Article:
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The victims are most often unsuspecting women, 30 to 55 years old, who think they are romantically involved on the Internet with an American Soldier, when in fact they are being cyber-robbed by perpetrators thousands of miles away. The perpetrators will often take the true rank and name of a U. Soldier who is honorably serving his country somewhere in the world, marry that up with some photographs of a Soldier off the Internet, and then build a false identity to begin prowling the Internet for victims.

"We cannot stress enough that people need to stop sending money to persons they meet on the Internet and claim to be in the U. military," said Chris Grey, Army CID's spokesman. "We have even seen instances where the Soldier was killed in action and the crooks have used that hero's identity to perpetrate their twisted scam," said CID Special Agent Russel Graves, who has been fielding the hundreds of calls and emails from victims for months.

Victims are usually unsuspecting women, 30 to 55 years old, who believe they are romantically involved with an American Soldier, yet are being exploited and ultimately robbed, by perpetrators who strike from thousands of miles away.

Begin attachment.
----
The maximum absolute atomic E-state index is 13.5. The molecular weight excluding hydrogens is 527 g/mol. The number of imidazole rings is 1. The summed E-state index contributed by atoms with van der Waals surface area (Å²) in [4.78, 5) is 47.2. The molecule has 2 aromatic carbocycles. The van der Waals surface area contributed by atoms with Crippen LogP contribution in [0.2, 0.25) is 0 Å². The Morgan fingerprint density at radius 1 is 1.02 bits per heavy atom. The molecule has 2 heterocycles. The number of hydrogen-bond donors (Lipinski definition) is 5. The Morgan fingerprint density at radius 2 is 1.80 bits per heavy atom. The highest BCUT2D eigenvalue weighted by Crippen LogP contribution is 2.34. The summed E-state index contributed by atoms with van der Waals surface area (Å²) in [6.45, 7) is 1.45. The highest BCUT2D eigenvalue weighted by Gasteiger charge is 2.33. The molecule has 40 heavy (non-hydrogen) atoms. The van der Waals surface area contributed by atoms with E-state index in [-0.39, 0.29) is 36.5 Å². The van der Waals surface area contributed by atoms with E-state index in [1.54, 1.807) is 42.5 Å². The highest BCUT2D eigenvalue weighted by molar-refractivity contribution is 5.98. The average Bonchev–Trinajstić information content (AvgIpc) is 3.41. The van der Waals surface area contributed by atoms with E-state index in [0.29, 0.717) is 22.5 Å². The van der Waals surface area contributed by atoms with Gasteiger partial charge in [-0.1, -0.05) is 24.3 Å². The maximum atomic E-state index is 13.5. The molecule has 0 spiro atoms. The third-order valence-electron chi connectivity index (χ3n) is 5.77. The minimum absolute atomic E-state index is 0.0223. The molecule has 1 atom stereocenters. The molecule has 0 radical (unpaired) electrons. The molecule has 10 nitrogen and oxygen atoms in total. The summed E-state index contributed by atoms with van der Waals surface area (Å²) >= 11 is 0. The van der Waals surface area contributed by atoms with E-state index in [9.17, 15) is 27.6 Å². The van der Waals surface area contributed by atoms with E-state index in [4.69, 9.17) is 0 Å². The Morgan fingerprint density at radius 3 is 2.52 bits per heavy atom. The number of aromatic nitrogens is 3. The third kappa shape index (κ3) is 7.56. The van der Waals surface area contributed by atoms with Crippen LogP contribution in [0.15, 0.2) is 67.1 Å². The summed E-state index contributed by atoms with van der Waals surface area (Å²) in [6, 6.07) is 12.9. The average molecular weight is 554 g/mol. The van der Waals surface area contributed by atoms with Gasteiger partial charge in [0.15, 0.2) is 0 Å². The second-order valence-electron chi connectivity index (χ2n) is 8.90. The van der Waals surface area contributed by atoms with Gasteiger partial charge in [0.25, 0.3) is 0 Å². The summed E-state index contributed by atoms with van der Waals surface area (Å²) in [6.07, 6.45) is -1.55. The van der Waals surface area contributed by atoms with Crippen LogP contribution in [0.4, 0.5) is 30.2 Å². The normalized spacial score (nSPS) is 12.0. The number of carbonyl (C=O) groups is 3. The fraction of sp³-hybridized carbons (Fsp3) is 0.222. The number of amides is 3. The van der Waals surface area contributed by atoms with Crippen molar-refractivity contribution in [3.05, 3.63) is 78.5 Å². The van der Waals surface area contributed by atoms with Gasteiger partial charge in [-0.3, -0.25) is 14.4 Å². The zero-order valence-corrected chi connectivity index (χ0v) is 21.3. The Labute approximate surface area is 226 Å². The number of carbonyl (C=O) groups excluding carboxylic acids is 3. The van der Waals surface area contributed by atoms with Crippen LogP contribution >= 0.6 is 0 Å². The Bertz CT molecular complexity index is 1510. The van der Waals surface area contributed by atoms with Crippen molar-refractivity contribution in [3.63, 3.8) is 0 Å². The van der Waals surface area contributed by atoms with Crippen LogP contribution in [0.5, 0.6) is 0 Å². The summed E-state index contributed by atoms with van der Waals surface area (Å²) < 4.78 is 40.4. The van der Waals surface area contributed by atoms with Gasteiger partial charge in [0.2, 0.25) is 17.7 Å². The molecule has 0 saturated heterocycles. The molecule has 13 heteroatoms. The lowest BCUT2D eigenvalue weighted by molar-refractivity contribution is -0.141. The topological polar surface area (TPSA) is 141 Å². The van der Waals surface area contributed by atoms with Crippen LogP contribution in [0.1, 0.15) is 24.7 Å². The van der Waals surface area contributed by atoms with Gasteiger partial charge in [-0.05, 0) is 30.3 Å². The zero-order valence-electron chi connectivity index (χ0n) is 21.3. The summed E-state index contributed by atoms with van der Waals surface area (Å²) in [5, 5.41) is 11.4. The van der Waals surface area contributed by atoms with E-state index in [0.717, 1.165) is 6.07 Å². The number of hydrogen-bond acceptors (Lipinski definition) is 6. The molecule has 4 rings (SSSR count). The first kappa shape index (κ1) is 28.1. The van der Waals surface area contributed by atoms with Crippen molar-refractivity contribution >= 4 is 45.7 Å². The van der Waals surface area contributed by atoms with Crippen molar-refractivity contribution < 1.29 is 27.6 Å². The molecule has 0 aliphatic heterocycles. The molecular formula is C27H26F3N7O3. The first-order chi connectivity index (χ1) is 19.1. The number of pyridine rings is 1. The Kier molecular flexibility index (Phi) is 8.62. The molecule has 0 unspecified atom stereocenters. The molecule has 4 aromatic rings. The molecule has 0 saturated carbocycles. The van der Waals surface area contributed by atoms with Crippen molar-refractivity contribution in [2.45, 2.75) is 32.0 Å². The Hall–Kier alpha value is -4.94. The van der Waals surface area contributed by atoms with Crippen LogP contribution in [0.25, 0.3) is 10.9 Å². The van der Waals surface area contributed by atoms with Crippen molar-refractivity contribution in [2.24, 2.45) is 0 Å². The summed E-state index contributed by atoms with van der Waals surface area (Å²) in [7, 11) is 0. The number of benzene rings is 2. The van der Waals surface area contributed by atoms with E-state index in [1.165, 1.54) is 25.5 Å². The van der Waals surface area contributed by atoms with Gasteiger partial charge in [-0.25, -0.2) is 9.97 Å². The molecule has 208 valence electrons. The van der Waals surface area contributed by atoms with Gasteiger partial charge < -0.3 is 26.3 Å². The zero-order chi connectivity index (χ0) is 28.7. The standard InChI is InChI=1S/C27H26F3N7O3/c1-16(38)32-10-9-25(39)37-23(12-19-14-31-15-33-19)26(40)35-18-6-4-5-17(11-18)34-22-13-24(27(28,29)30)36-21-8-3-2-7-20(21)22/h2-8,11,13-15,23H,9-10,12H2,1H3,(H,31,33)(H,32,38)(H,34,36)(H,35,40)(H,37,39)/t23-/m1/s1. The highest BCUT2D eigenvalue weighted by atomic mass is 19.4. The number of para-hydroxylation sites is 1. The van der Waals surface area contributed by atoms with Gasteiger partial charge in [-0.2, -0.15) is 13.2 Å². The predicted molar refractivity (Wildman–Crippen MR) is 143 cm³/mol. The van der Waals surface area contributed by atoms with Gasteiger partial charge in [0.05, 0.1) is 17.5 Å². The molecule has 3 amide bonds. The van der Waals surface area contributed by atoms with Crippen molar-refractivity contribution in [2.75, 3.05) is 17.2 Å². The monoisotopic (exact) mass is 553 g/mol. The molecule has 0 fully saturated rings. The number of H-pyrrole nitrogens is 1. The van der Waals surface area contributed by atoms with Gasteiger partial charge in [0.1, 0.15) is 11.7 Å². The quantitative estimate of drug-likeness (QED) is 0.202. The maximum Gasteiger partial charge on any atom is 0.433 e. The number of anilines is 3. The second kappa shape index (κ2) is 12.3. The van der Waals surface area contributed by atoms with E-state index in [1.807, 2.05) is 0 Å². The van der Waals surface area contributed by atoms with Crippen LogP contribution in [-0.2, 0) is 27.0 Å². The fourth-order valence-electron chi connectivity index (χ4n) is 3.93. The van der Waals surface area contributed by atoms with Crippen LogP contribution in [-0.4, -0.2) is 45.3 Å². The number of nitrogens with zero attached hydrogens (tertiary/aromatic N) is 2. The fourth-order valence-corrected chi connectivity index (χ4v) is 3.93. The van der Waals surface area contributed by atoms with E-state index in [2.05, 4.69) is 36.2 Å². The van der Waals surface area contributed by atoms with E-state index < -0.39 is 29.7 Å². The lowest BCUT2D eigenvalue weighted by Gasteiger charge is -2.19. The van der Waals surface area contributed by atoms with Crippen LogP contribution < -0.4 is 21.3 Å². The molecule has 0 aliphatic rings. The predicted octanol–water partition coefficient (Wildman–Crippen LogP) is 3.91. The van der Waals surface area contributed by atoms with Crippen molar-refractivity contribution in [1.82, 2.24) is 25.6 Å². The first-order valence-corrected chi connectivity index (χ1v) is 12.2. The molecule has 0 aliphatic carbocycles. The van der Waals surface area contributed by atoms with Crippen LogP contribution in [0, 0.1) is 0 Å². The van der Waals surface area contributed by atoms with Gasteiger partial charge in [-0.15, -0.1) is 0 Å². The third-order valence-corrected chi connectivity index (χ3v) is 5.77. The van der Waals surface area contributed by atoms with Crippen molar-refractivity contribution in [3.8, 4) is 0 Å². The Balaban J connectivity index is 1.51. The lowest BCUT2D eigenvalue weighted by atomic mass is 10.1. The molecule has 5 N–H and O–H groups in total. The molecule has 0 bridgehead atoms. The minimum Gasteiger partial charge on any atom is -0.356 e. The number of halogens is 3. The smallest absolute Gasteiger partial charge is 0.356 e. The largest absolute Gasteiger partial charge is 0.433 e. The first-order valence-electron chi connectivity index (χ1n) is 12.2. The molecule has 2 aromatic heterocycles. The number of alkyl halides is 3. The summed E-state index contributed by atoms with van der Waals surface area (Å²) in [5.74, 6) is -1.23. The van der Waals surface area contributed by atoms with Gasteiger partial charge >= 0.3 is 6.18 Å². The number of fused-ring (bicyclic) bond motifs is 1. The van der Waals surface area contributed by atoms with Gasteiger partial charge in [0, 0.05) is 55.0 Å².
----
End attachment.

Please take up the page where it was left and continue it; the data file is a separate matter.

"We've even seen instances where the perpetrators are asking the victims for money to purchase "leave papers" from the Army, help pay for medical expenses from combat wounds or help pay for their flight home so they can leave the war zone," said Grey.

QUANTICO, Va., Oct 18, 2011 -- Special agents from the U. Army Criminal Investigation Command are once again warning the American public, as well as citizens from other nations, to be extra vigilant and not to fall prey to Internet scams or impersonation fraud -- especially scams that promise true love, but only end up breaking hearts and bank accounts.

CID continues to receive hundreds of reports of various scams involving persons pretending to be U. Soldiers serving in Iraq or Afghanistan, according to Army CID special agents.

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Army CID continues to warn people to be very suspicious if they begin a relationship on the internet with someone claiming to be an American Soldier and within a matter of weeks, the alleged Soldier is asking for money, as well as discussing marriage.Report the theft by phone at 1-877-ID-THEFT (438-4338) or TTY, 1-866-653-4261.Report the theft by mail at the following address: Identity Theft Clearinghouse Federal Trade Commission Washington, DC 20580 Report the fraud by email to the Federal Trade Commission on Nigerian Scams via at [email protected] Be cognizant of foreign and regional accents that do not match the person's story.WHERE TO GO FOR HELP Report the theft to the Internet Crime Complaint Center (IC3) (FBI-NW3C Partnership) at

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